CBD oil is a popular and versatile supplement that has gained widespread attention in recent years for its potential health benefits. While CBD oil is generally well-tolerated and considered safe, some people may experience mild and temporary CBD oil side effects. However, these side effects are typically minimal compared to the potential therapeutic benefits of CBD oil. In this article, we’ll take a closer look at some of the positive aspects of CBD oil and explore the potential side effects that users may experience.

 CBD oil is derived from the cannabis plant and contains cannabidiol (CBD), a non-psychoactive compound that has been shown to have a wide range of potential health benefits. Some of these potential benefits include reducing anxiety and depression, relieving pain and inflammation, and improving sleep quality.

 While CBD oil is generally considered safe, some users may experience mild and temporary side effects. These side effects can include dry mouth, dizziness, fatigue, and changes in appetite or weight. Additionally, some people may experience gastrointestinal symptoms such as nausea, diarrhea, or abdominal pain.

Usually no sideeffects.

Users usually don’t experience any side effects or they are very mild.

It’s important to note that these side effects are typically mild and temporary, and usually resolve on their own within a few hours to a few days. However, if you experience persistent or severe side effects, it’s important to talk to your doctor or healthcare provider.

 Despite the potential for side effects, many people find that the benefits of using CBD oil outweigh any potential risks. CBD oil has been shown to be effective in reducing anxiety and depression, relieving pain and inflammation, and improving sleep quality. Additionally, some studies suggest that CBD oil may have neuroprotective properties and could be beneficial in the treatment of conditions such as epilepsy and multiple sclerosis.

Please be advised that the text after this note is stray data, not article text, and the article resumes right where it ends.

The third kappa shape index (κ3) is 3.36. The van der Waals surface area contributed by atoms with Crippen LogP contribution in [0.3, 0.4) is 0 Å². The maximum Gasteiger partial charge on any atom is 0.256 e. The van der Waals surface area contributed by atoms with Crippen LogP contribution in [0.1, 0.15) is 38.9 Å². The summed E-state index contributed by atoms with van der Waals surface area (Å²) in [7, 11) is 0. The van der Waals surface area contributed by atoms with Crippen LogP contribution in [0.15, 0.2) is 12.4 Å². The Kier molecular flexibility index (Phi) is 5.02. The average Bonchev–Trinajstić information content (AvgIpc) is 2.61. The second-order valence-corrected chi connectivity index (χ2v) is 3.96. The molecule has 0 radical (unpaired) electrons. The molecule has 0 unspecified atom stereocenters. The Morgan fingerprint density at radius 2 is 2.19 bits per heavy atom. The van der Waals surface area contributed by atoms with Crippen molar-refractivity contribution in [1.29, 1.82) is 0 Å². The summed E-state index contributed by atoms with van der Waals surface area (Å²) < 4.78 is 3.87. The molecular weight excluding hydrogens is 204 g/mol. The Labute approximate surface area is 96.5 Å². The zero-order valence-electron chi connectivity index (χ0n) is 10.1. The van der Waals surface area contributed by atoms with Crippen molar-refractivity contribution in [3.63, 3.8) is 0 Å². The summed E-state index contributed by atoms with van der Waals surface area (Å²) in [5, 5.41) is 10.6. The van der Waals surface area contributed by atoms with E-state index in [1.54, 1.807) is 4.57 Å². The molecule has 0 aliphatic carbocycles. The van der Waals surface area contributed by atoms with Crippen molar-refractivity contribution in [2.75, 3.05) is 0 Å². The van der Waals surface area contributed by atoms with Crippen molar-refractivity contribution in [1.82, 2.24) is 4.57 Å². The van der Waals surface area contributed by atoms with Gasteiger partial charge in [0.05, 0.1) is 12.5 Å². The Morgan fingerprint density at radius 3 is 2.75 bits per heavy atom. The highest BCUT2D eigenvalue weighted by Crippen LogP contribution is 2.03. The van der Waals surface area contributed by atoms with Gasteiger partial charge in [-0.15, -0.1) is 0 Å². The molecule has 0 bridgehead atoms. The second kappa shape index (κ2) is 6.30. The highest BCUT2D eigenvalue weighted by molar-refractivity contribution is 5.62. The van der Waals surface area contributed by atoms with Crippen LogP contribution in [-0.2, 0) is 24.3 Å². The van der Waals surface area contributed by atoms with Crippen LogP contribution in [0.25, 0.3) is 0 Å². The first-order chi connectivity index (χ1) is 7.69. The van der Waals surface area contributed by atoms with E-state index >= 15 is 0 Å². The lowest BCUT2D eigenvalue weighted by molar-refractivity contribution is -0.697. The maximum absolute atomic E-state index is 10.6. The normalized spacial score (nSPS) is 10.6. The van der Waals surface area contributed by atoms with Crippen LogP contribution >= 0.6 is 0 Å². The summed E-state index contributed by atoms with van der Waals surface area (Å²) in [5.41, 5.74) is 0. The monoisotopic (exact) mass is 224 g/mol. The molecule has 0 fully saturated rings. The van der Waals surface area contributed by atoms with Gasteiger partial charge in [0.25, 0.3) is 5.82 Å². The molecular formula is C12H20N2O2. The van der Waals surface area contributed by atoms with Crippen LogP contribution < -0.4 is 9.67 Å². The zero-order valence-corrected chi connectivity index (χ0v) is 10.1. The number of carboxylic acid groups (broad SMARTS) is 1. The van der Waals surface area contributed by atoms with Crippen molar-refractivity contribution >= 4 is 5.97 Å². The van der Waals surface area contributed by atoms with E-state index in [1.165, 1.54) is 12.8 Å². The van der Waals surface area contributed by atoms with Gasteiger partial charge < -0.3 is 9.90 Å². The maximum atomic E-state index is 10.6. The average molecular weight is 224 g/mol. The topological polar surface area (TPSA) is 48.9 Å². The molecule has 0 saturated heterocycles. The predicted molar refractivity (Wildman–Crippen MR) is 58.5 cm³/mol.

When it comes to choosing a CBD oil product, it’s important to buy from a reputable source and to look for products that have been third-party tested for quality and purity. Additionally, it’s important to start with a low dose and gradually increase as needed, to minimize the risk of side effects.

 In conclusion, while some people may experience mild and temporary CBD oil side effects, these are typically outweighed by the potential therapeutic benefits of CBD oil. As with any supplement or medication, it’s important to talk to your doctor before using CBD oil to make sure it’s safe for you to use.


Elms L, Shannon S, Hughes S, Lewis N. Cannabidiol in the Treatment of Post-Traumatic Stress Disorder: A Case Series. J Altern Complement Med. 2019;25(4):392-397. 

Philpott HT, OʼBrien M, McDougall JJ. Attenuation of early phase inflammation by cannabidiol prevents pain and nerve damage in rat osteoarthritis. Pain. 2017;158(12):2442-2451. 

Zuardi AW, Crippa JA, Hallak JE, et al. A critical review of the antipsychotic effects of cannabidiol: 30 years of a translational investigation [published correction appears in Curr Pharm Des. 2012;18(32):5149]. Curr Pharm Des. 2012;18(32):5131-5140. 

Iffland K, Grotenhermen F. An Update on Safety and Side Effects of Cannabidiol: A Review of Clinical Data and Relevant Animal Studies. Cannabis Cannabinoid Res. 2017;2(1):139-154. 

Bih CI, Chen T, Nunn AV, Bazelot M, Dallas M, Whalley BJ. Molecular targets of cannabidiol in neurological disorders. Neurotherapeutics. 2015;12(4):699-730. 

Huestis MA. Human cannabinoid pharmacokinetics. Chem Biodivers. 2007;4(8):1770-1804.

Nagarkatti P, Pandey R, Rieder SA, Hegde VL, Nagarkatti M. Cannabinoids as novel anti-inflammatory drugs. Future Med Chem. 2009;1(7):1333-1349. 

World Health Organization. Cannabidiol (CBD) Critical Review Report. June 2018. 

Martin-Santos R, Crippa JA, Batalla A, et al. Acute effects of a single, oral dose of d9-tetrahydrocannabinol (THC) and cannabidiol (CBD) administration in healthy volunteers. Curr Pharm Des. 2012;18(32):4966-4979. 

Grinspoon P. Cannabidiol (CBD) – what we know and what we don’t. Harvard Health Blog. https://www.health.harvard.edu/blog/cannabidiol-cbd-what-we-know-and-what-we-dont-2018082414476. Published August 24, 2018. Accessed March 8, 2023.